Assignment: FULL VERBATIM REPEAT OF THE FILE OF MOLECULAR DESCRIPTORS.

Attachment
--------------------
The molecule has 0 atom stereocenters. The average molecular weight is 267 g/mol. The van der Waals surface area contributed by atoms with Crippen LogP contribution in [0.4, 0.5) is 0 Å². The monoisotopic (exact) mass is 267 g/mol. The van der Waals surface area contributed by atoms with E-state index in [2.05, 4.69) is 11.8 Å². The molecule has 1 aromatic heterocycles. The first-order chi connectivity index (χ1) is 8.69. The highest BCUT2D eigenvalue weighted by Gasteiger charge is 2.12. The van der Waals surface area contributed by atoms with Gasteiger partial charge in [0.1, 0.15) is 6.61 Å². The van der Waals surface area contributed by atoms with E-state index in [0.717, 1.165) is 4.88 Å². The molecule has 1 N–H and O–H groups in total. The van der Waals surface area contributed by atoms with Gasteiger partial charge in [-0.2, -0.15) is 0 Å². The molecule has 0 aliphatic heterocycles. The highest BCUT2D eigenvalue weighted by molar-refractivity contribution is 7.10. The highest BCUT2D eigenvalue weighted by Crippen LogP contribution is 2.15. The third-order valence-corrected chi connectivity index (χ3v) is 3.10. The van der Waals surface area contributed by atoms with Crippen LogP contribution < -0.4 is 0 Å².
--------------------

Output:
The molecule has 0 atom stereocenters. The average molecular weight is 267 g/mol. The van der Waals surface area contributed by atoms with Crippen LogP contribution in [0.4, 0.5) is 0 Å². The monoisotopic (exact) mass is 267 g/mol. The van der Waals surface area contributed by atoms with E-state index in [2.05, 4.69) is 11.8 Å². The molecule has 1 aromatic heterocycles. The first-order chi connectivity index (χ1) is 8.69. The highest BCUT2D eigenvalue weighted by Gasteiger charge is 2.12. The van der Waals surface area contributed by atoms with Gasteiger partial charge in [0.1, 0.15) is 6.61 Å². The van der Waals surface area contributed by atoms with E-state index in [0.717, 1.165) is 4.88 Å². The molecule has 1 N–H and O–H groups in total. The van der Waals surface area contributed by atoms with Gasteiger partial charge in [-0.2, -0.15) is 0 Å². The molecule has 0 aliphatic heterocycles. The highest BCUT2D eigenvalue weighted by molar-refractivity contribution is 7.10. The highest BCUT2D eigenvalue weighted by Crippen LogP contribution is 2.15. The third-order valence-corrected chi connectivity index (χ3v) is 3.10. The van der Waals surface area contributed by atoms with Crippen LogP contribution < -0.4 is 0 Å².